Yesterday I had a great time reading many of your Top Tens about authors whose work you automatically buy. I started to think of how many authors my husband and I feel that way about by looking at our book shelves. My husband feels that way about only two (fiction) authors: Hilary Mantel and Michael Chabon. He’ll read anything either of them writes. In fact, I’m pretty sure if Hilary Mantel were a couple of decades younger, she’d be on his mythical “Hall Pass” list. As for me, I was a Lit major, so there are several authors whose books I’ll buy even if I don’t know anything about them, especially in the world of YA, since most young adult authors I read have written less than a dozen books. It’s easy to read their entire oeuvre.
That made me think of authors I feel are under-appreciated or whose books I enjoyed but no one ever seems to have heard of them. Today I’m paying tribute to one of these authors: Ron Koertge.
I first came across Ron Koertge’s books in early 2011 when I saw the title “Stoner & Spaz” at the library. What a great title, I thought, so I picked it up, checked it out, went home, and read it in one sitting. The protagonist Ben, who has cerebral palsy, is a cinephile who loves watching old movies at the local historical movie theater. I loved how real, how heartbreakingly lonely Ben was, and hoe much compassion he had for a girl for whom most of his classmates held only judgment and disdain.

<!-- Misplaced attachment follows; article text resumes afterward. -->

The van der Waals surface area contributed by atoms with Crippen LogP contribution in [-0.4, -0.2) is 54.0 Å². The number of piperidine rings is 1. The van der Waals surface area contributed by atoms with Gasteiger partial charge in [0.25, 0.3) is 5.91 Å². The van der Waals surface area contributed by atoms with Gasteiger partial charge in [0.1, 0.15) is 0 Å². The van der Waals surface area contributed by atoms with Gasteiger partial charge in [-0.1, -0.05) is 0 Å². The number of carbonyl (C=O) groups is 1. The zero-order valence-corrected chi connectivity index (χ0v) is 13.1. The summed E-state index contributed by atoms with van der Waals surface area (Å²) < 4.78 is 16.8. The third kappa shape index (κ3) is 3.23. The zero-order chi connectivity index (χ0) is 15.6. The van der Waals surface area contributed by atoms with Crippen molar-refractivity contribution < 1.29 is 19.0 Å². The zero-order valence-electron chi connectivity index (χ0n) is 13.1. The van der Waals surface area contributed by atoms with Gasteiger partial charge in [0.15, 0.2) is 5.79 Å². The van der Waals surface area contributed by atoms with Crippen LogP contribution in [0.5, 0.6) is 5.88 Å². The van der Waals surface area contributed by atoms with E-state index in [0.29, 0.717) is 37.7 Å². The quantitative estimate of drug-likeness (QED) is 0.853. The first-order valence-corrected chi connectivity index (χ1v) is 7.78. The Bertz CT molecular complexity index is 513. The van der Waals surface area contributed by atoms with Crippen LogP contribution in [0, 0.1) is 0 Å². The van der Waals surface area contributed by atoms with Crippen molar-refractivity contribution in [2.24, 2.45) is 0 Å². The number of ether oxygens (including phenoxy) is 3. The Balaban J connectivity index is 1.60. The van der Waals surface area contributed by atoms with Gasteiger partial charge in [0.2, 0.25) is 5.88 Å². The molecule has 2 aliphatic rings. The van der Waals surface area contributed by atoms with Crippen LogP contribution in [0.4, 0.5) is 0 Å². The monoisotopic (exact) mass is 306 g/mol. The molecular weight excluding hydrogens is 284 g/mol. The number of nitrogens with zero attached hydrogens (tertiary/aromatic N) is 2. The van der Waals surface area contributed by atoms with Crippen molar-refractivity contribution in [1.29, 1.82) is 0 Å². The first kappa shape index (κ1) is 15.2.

For sixteen-year-old Ben Bancroft — a kid with cerebral palsy, no parents, and an overprotective grandmother — the closest thing to happiness is hunkering alone in the back of the Rialto Theatre and watching Bride of Frankenstein for the umpteenth time. The last person he wants to run into is drugged-up Colleen Minou, resplendent in ripped tights, neon miniskirt, and an impressive array of tattoos. But when Colleen climbs into the seat beside him and rests a woozy head on his shoulder, Ben has that unmistakable feeling that his life is about to change. With unsparing humor and a keen flair for dialogue, Ron Koertge captures the rare repartee between two lonely teenagers on opposite sides of the social divide. His smart, self-deprecating protagonist learns that kindred spirits may be found for the looking — and that the resolve to follow your passion can be strengthened by something as simple as a human touch.
After reading “Stoner & Spaz,” I read every Koertge book the library stocked, from “Margaux with an X” and “Deadville” to “Strays” and “Confess-O-Rama.” Last year I realized he’d released a sequel to “Stoner & Spaz” called “Now Playing: Stoner & Spaz 2.” Koertge’s books are firmly about underdogs. Whether it’s kids with disabilities like Ben or addictions like Colleen or generally damaged family situations (like most of his protagonists), his books explore what it’s like to be on the fringes through adolescence. Even Margaux, who is undeniably the most beautiful girl in her high school, has a whole host of issues about her beauty, everyone’s superficial interest in her, and how easy it is for her to manipulate others because of that beauty.
If you haven’t given one of his books a try, please give Ron Koertge a chance. His books are a quick but satisfying read with an emotional punch and a unique perspective on what it means to be different.